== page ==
Global Warming Rally Goes On Despite Snow
WASHINGTON (AP) — Hundreds of demonstrators on Monday urged Congress to pass legislation to reduce greenhouse gases, and they targeted the government's own Capitol power plant as a symbol of the problem.
An enthusiastic crowd of mostly young people marched from a park near the Capitol to the power plant several blocks away, where they planned to block entrances to the plant and were prepared to get arrested. The group chanted along the way, "We don't want the world to boil, no coal, no oil!"
Despite attempts by lawmakers to clean up the power plant in southeast Washington, it still burns coal and accounts for a third of the legislative branch's greenhouse gas emissions.
"We need to move rapidly for a clean energy future," said Charlie Garlow, of Silver spring, Md., who was dressed as a smokestack on Monday. Asked about what he hopes the rally will accomplish, he replied, "We want to make sure a good bill gets passed, not a watered down one."
The group met about a dozen counter-demonstrators who held signs reading: "Our economy runs on coal." The counter-demonstrators argued that coal is affordable and that renewable alternatives to coal-fired power plants won't meet a growing demand for electricity.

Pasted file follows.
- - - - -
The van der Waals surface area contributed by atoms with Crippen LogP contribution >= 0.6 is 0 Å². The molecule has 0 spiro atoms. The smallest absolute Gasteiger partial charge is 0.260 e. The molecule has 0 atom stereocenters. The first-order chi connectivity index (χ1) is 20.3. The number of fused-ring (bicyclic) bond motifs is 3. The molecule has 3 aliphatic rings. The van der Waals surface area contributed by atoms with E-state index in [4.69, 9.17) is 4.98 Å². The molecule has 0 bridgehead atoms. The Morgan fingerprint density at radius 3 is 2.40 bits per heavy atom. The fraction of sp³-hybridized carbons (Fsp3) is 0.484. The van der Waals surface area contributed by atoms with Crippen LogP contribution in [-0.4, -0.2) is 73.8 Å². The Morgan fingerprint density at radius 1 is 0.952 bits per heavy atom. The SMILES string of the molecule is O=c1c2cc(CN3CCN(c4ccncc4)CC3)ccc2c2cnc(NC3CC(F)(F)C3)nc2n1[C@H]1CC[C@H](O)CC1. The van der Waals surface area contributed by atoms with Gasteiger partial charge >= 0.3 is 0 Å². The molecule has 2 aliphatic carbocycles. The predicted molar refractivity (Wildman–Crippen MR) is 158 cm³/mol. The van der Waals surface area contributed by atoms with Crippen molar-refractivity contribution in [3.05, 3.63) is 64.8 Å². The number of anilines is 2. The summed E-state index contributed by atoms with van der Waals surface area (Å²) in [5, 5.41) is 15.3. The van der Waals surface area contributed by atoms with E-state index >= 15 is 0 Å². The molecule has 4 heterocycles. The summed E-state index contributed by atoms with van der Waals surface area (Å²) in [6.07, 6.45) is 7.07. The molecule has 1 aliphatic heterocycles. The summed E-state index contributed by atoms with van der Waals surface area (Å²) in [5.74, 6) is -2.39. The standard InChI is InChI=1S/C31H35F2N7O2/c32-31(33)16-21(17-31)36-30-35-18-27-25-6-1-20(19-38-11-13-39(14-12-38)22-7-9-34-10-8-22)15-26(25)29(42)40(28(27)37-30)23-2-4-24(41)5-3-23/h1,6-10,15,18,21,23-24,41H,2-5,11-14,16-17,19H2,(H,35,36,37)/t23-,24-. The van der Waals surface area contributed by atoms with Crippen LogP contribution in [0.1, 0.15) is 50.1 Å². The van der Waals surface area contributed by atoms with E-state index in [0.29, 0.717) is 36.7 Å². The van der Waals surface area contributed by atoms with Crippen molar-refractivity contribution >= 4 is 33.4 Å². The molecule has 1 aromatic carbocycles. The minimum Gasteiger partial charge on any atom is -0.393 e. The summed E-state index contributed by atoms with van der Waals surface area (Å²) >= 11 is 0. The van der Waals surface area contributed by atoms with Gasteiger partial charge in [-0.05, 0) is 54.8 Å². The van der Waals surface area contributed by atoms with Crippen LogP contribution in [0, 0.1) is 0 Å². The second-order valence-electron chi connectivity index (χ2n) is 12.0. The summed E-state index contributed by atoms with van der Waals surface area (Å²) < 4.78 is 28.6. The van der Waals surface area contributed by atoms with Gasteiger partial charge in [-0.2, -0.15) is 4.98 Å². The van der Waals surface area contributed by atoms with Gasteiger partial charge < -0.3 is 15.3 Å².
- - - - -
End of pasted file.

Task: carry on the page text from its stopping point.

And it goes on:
The Capitol power plant hasn't generated electricity since 1952, but it does provide steam for heating and chilled water for cooling buildings within the Capitol complex.
The protest on energy and climate comes as Washington digs out from its largest snowfall of the season. Organizers note that climate change causes more extreme weather, and they say the issue is important enough that people are willing to brave the cold.
"God has a sense of humor," said protester Rhody Streeter, of Louisville, K.Y., referring to the weather.
Organizers had expected 2,500 demonstrators to take part in the rally.